Nancy | Review

★★★

The ever-captivating Andrea Riseborough turns in yet another powerful and arresting performance at the cold heart of Nancy. From debutant feature director Christina Choe, this painfully melancholic not-quite thriller offers an empathetic character study, concerned with themes of loss, isolation and deception. It is, through and through, an actors movie, albeit one that should move Choe towards finding a deserved spotlight.

Riseborough, who produces too, plays Nancy Freeman, a maudlin thirty-something temp whose life revolves around her Parkinson’s suffering mother Betty (an affecting Ann Dowd) and their difficult relationship. When Betty’s life is abruptly cut short by a stroke, Nancy quickly convinces herself that the woman she believed to be her mother never was on seeing a news report about a five-year-old who went missing thirty years ago. As a time-projected image attests, Nancy and the missing girl, Brooke, are more than passingly alike.

Nancy is not an easy watch by any means. Just under ninety minutes in length, Choe’s film is slow and very nearly too glum for its own good, seeming content simply to observe and exist rather than force its story into a compulsive narrative. There are complexities that arise when Nancy approaches her would-be parents, Leo (Steve Buscemi) and Ellen (J. Smith-Cameron) Lynch, but nuance leads the way. If we suspect that Nancy has ulterior motives for taking so quickly to her new identity, there is little proof beyond the subliminal here. 

One thing that Choe is prepared to reveal is that Nancy is no reliable narrator. Her car is full of rejection letters from magazines and agencies that won’t publish her short stories but this tells us much about her, perhaps overactive, imagination. As does the moment she tells her co-workers she has just returned from a holiday in North Korea – ‘it’s fascinating, I had a lot of fun’ – and the fact that she runs a fake blog for expecting mothers and occasionally pretends to be pregnant. Nancy has a recent past as dark as her hair and Choe’s film is more interested in loss than reunion.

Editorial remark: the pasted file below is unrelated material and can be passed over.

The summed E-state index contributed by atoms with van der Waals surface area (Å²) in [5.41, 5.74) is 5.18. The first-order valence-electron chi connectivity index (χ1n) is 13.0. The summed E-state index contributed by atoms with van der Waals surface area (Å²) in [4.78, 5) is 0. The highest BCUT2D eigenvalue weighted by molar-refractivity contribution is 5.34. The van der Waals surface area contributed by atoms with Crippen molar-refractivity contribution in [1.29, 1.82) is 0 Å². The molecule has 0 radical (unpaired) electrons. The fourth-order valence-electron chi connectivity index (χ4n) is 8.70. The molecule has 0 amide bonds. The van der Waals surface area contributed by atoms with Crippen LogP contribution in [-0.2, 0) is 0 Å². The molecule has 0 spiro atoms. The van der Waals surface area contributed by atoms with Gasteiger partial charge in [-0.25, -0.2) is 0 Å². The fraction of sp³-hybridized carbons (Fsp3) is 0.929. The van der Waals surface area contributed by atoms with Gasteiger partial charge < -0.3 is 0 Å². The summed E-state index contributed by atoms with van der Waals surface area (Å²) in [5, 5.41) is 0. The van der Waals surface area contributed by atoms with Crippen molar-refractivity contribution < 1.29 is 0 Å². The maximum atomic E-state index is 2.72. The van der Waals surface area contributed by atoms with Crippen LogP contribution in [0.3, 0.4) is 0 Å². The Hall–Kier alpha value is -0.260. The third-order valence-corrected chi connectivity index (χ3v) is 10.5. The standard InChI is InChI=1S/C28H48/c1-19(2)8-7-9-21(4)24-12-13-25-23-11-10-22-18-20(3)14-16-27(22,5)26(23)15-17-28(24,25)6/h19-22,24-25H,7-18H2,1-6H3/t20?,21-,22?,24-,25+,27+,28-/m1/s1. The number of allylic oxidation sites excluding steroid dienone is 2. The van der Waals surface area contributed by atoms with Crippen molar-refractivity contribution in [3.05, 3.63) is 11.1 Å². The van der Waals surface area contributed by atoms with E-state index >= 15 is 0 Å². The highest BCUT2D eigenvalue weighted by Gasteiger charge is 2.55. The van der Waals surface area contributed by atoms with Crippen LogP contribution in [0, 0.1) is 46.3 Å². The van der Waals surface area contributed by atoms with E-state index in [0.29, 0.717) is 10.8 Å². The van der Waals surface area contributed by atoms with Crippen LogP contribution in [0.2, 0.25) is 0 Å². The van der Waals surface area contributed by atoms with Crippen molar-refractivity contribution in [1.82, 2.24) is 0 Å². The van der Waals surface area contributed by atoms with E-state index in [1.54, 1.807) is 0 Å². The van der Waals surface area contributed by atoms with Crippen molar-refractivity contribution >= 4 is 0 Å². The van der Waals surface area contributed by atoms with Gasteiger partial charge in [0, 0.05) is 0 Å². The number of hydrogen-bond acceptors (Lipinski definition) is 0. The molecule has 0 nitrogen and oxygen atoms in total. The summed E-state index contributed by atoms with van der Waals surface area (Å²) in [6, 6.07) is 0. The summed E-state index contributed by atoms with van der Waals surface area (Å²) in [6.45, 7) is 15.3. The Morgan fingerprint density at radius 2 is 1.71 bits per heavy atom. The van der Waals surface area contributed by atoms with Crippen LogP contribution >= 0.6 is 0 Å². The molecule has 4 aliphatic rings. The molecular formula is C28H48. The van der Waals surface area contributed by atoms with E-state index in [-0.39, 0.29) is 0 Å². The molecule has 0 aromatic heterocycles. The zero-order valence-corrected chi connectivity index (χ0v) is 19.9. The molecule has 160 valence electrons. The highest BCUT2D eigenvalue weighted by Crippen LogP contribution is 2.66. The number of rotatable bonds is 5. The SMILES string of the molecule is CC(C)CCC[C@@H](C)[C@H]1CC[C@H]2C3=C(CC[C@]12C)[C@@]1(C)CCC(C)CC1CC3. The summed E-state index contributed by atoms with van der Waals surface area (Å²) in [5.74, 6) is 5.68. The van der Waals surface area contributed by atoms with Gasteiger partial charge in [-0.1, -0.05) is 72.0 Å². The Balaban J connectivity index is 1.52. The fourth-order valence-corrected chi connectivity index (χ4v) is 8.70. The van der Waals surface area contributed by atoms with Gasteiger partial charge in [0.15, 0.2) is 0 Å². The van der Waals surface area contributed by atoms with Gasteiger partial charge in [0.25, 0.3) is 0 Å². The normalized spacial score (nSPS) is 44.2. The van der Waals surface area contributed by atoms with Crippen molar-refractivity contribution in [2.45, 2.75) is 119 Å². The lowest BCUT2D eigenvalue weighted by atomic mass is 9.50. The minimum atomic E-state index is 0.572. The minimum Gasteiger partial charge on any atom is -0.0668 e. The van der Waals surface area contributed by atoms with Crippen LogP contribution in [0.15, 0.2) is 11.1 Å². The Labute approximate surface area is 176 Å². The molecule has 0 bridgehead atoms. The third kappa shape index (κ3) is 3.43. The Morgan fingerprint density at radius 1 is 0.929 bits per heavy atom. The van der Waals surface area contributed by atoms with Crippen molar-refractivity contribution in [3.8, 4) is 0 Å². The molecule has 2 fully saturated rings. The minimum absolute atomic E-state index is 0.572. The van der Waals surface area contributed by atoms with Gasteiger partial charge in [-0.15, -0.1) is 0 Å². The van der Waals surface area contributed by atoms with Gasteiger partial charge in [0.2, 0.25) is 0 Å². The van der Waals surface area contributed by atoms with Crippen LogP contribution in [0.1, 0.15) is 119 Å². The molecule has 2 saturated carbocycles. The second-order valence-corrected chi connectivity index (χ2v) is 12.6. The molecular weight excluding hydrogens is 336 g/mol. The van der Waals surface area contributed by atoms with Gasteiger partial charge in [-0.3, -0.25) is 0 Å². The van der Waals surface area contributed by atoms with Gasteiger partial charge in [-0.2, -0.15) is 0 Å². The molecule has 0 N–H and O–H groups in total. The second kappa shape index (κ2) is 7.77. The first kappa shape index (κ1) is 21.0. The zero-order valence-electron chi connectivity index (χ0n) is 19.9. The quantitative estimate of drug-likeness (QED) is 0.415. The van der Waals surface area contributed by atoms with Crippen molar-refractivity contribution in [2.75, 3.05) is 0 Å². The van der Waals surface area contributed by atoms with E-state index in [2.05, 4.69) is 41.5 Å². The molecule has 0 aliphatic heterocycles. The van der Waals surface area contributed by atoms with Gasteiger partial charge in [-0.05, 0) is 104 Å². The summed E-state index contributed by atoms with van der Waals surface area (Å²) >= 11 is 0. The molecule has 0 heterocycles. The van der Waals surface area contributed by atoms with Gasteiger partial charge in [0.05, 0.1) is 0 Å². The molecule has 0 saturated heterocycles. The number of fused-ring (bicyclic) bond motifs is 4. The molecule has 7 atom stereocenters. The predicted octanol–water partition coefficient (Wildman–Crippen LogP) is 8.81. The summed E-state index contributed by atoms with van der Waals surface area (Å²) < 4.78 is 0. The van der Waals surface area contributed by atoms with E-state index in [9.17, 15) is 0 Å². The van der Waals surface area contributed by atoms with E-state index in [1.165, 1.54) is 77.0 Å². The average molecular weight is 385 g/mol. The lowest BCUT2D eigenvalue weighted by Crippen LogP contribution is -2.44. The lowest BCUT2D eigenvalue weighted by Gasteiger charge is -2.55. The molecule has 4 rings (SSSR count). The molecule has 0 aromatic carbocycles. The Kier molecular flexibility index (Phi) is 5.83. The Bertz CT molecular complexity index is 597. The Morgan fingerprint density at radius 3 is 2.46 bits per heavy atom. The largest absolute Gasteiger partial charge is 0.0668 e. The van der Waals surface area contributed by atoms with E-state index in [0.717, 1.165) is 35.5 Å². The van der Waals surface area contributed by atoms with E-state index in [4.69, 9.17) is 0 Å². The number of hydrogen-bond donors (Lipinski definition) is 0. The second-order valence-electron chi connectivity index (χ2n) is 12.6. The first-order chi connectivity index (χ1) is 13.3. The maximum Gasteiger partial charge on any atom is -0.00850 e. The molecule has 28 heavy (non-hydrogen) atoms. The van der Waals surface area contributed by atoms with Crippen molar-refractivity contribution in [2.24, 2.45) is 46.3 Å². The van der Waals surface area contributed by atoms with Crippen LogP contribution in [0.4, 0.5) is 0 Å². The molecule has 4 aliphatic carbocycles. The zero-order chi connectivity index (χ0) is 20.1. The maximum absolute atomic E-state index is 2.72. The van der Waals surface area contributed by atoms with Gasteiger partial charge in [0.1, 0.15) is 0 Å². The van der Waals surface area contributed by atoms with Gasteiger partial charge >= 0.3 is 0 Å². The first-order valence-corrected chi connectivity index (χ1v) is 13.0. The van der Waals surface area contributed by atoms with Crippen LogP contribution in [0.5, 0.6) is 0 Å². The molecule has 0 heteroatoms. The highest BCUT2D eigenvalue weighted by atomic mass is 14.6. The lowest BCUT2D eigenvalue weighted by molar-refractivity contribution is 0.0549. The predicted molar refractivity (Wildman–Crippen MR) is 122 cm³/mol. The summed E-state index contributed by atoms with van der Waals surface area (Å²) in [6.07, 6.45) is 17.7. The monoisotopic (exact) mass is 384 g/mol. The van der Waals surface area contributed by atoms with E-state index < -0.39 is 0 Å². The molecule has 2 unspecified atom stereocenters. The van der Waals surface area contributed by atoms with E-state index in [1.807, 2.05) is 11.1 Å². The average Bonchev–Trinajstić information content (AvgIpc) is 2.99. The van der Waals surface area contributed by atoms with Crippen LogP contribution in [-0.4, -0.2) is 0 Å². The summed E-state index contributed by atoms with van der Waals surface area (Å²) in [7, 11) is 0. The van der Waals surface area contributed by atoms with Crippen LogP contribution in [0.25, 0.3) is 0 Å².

Although character leads everything here, Nancy is still a visually striking piece and has been well directed by Choe. A signature effect in the film sees the opening third boxed into an Academy classic 1:37 ratio, symbolising Nancy’s spatial repression, before expanding to a modern 1:85 as new horizons beckon. The atmosphere is dense, condensed by Peter Raeburn’s ethereal score, and Choe writes with an often painful adherence to empathetic presentation. A little more warmth and approachability would have allowed audiences to share Choe’s emotional investment.

Ultimately, this is a thought-provoking and highly accomplished picture that never structurally expands in line with its widening frame. If not a must-see, Nancy is worth a look in to catch a smattering of terrific performances by actors at the top of their game.

ATOZ

T.S.

 

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